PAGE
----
On March 8, 2010, Katona pleaded guilty to aggravated assault and robbery before the Monroe County Court of Common Pleas, and on May 19, 2010, he was sentenced to serve a term of 3½ to 8 years in prison. Commonwealth v. Katona, No. CP-45-CR-0002024-2009 (Monroe County C.C.P.). In February 2011, Katona was temporarily transferred from SCI Coal Township, where he was then serving his prison sentence, to the Monroe County Correctional Facility for a PCRA hearing concerning this same conviction and sentence. On February 22, 2011,  Katona claims to have been subjected to the use of excessive force by several correctional officers at the Monroe County Correctional Facility, followed by the denial of medical care by the three Medical Defendants. Katona has moved for partial summary judgment as to liability alone against one of the correctional officers, defendant James Shea, who was later fired and criminally prosecuted for kicking Katona in the ribs when he had already been subdued by the other officers. The Medical Defendants have moved for summary judgment with respect to all surviving claims against them. Neither side has moved for summary judgment with respect to Katona's claims against the warden or the other correctional officers.
Katona's second amended complaint also raised excessive force claims against two deputy sheriffs whom he claims assaulted him on January 4, 2012, when he was in a Monroe County Courthouse holding cell for a hearing in criminal proceedings against him arising from the February 22, 2011, incident. See Commonwealth v. Katona, No. CP-45-CR-0000509-2011 (Monroe County C.C.P.). Neither of these defendants has been served or entered an appearance in this matter as yet.
A. KATONA'S MOTION FOR SUMMARY JUDGMENT AGAINST SHEA
In evaluating a motion for summary judgment, the Court must first determine if the moving party has made a prima facie showing that it is entitled to summary judgment. See Fed.R.Civ.P. 56(a); Celotex, 477 U.S. at 331. Once that prima facie showing has been made, the burden shifts to the nonmoving party to demonstrate the existence of a genuine dispute of material fact. See Fed.R.Civ.P. 56(a); Celotex, 477 U.S. at 331.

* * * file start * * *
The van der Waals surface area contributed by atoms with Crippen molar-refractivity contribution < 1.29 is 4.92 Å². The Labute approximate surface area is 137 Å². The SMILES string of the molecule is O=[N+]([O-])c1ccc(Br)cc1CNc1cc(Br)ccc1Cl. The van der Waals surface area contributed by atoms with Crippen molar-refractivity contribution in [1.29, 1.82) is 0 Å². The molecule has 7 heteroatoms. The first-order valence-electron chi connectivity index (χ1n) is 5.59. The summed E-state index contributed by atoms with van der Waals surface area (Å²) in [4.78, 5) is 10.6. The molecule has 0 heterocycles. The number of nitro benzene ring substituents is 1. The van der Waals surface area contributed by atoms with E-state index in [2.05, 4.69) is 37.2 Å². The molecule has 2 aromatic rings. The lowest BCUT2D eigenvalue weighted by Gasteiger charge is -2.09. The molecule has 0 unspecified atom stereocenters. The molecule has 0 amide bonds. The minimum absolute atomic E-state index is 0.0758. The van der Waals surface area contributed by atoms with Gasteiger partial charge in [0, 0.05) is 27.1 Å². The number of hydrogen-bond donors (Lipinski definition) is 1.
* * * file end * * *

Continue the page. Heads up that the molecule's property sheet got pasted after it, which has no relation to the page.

1. Katona's Prima Facie Case for Partial Summary Judgment
Katona has filed a motion for partial summary judgment against one of the several correctional officer defendants, James Shea, seeking summary judgment on Shea's liability for the use of excessive force against Katona, but reserving the issue of damages for trial. (Doc. 144). In support, he has submitted a declaration pursuant to 28 U.S.C. § 1746 (Doc. 145), a brief in support of his motion (Doc. 146, at 1-4), and copies of several incident reports prepared and signed by defendants Carver, Cain, Travis, Desimone, and Stasulli describing Shea's actions during the February 22, 2011, incident (Doc. 146, at 5-11).
The Eighth Amendment protects prisoners from cruel and unusual punishment, including "the unnecessary and wanton infliction of pain." Hudson v. McMillian, 503 U.S. 1, 5 (1992). To prevail on an Eighth Amendment claim, an inmate must show: (1) a deprivation that is objectively sufficiently serious; and (2) "a sufficiently culpable state of mind" of the defendant official. See Farmer v. Brennan, 511 U.S. 825, 834 (1994).
There are different standards for Eighth Amendment violations depending on the type of claim. An Eighth Amendment challenge to prison conditions is subject to the deliberate indifference standard. See Farmer, 511 U.S. at 835-36. Prison officials are deliberately indifferent when they know of and disregard a substantial risk of harm to a prisoner. Farmer, 511 U.S. at 836. Moreover, a prisoner must produce evidence of serious or significant physical or emotional injury resulting from the challenged prison condition. Shakka v. Smith, 71 F.3d 162, 166 (4th Cir. 1995). An Eighth Amendment challenge asserting excessive force is subject to a malicious and sadistic standard. The inquiry under this standard is whether prison officials applied force "in a good faith effort to maintain or restore discipline or maliciously and sadistically for the very purpose of causing harm." Hudson, 503 U.S. at 6. In an excessive force case, a prisoner need not show significant injury; however, an objectively de minimis use of force is insufficient to establish an Eighth Amendment violation. Hudson, 503 U.S. at 9-10.
In determining whether a correctional officer has used excessive force in violation of the Eighth Amendment, courts look to several factors including: (1) "the need for the application of force"; (2) "the relationship between the need and the amount of force that was used"; (3) "the extent of the injury inflicted"; (4) "the extent of the threat to the safety of staff and inmates, as reasonably perceived by responsible officials on ...